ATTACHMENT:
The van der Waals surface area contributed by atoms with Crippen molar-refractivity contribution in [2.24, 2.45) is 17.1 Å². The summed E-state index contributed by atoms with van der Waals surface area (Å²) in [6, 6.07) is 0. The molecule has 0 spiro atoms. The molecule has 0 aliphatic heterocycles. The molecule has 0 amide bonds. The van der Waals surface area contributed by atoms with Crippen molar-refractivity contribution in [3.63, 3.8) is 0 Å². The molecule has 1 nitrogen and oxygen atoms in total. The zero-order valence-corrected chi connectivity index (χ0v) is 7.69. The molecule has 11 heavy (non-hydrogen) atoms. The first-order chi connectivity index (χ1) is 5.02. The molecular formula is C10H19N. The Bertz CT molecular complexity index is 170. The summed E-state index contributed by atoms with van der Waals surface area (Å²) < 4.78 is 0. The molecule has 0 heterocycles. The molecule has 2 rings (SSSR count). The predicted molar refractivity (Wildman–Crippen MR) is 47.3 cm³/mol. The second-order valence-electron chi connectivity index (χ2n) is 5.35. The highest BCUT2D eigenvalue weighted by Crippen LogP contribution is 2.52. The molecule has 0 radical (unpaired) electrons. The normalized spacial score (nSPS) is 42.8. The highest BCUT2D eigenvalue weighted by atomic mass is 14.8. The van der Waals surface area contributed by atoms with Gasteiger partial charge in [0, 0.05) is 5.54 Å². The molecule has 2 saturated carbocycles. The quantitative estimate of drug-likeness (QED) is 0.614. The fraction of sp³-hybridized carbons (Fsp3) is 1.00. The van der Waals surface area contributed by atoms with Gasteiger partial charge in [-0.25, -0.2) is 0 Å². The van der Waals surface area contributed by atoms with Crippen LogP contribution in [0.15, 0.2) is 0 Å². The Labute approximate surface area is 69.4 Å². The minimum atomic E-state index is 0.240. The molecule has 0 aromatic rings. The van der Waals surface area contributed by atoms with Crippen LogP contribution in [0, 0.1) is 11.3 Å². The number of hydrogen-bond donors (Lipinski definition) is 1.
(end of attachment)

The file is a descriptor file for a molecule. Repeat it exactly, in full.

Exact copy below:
The van der Waals surface area contributed by atoms with Crippen molar-refractivity contribution in [2.24, 2.45) is 17.1 Å². The summed E-state index contributed by atoms with van der Waals surface area (Å²) in [6, 6.07) is 0. The molecule has 0 spiro atoms. The molecule has 0 aliphatic heterocycles. The molecule has 0 amide bonds. The van der Waals surface area contributed by atoms with Crippen molar-refractivity contribution in [3.63, 3.8) is 0 Å². The molecule has 1 nitrogen and oxygen atoms in total. The zero-order valence-corrected chi connectivity index (χ0v) is 7.69. The molecule has 11 heavy (non-hydrogen) atoms. The first-order chi connectivity index (χ1) is 5.02. The molecular formula is C10H19N. The Bertz CT molecular complexity index is 170. The summed E-state index contributed by atoms with van der Waals surface area (Å²) < 4.78 is 0. The molecule has 0 heterocycles. The molecule has 2 rings (SSSR count). The predicted molar refractivity (Wildman–Crippen MR) is 47.3 cm³/mol. The second-order valence-electron chi connectivity index (χ2n) is 5.35. The highest BCUT2D eigenvalue weighted by Crippen LogP contribution is 2.52. The molecule has 0 radical (unpaired) electrons. The normalized spacial score (nSPS) is 42.8. The highest BCUT2D eigenvalue weighted by atomic mass is 14.8. The van der Waals surface area contributed by atoms with Gasteiger partial charge in [0, 0.05) is 5.54 Å². The molecule has 2 saturated carbocycles. The quantitative estimate of drug-likeness (QED) is 0.614. The fraction of sp³-hybridized carbons (Fsp3) is 1.00. The van der Waals surface area contributed by atoms with Gasteiger partial charge in [-0.25, -0.2) is 0 Å². The van der Waals surface area contributed by atoms with Crippen LogP contribution in [0.15, 0.2) is 0 Å². The Labute approximate surface area is 69.4 Å². The minimum atomic E-state index is 0.240. The molecule has 0 aromatic rings. The van der Waals surface area contributed by atoms with Crippen LogP contribution in [0, 0.1) is 11.3 Å². The number of hydrogen-bond donors (Lipinski definition) is 1.